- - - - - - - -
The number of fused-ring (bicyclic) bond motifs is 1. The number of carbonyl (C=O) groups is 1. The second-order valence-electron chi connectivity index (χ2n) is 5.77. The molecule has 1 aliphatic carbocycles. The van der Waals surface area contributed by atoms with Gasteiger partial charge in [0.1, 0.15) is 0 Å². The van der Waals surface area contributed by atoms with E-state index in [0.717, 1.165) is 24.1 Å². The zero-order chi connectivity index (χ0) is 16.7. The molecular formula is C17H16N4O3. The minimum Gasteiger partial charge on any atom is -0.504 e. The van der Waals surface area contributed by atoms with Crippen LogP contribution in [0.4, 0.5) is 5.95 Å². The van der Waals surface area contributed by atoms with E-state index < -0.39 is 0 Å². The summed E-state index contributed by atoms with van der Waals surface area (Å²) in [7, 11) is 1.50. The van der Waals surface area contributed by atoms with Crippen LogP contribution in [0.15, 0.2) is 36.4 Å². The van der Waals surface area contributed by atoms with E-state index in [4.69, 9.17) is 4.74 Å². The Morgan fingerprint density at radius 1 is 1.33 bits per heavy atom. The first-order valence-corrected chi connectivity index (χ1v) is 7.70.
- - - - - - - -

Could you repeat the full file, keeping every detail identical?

The number of fused-ring (bicyclic) bond motifs is 1. The number of carbonyl (C=O) groups is 1. The second-order valence-electron chi connectivity index (χ2n) is 5.77. The molecule has 1 aliphatic carbocycles. The van der Waals surface area contributed by atoms with Gasteiger partial charge in [0.1, 0.15) is 0 Å². The van der Waals surface area contributed by atoms with E-state index in [0.717, 1.165) is 24.1 Å². The zero-order chi connectivity index (χ0) is 16.7. The molecular formula is C17H16N4O3. The minimum Gasteiger partial charge on any atom is -0.504 e. The van der Waals surface area contributed by atoms with Crippen LogP contribution in [0.4, 0.5) is 5.95 Å². The van der Waals surface area contributed by atoms with E-state index < -0.39 is 0 Å². The summed E-state index contributed by atoms with van der Waals surface area (Å²) in [7, 11) is 1.50. The van der Waals surface area contributed by atoms with Crippen LogP contribution in [0.15, 0.2) is 36.4 Å². The van der Waals surface area contributed by atoms with E-state index in [4.69, 9.17) is 4.74 Å². The Morgan fingerprint density at radius 1 is 1.33 bits per heavy atom. The first-order valence-corrected chi connectivity index (χ1v) is 7.70.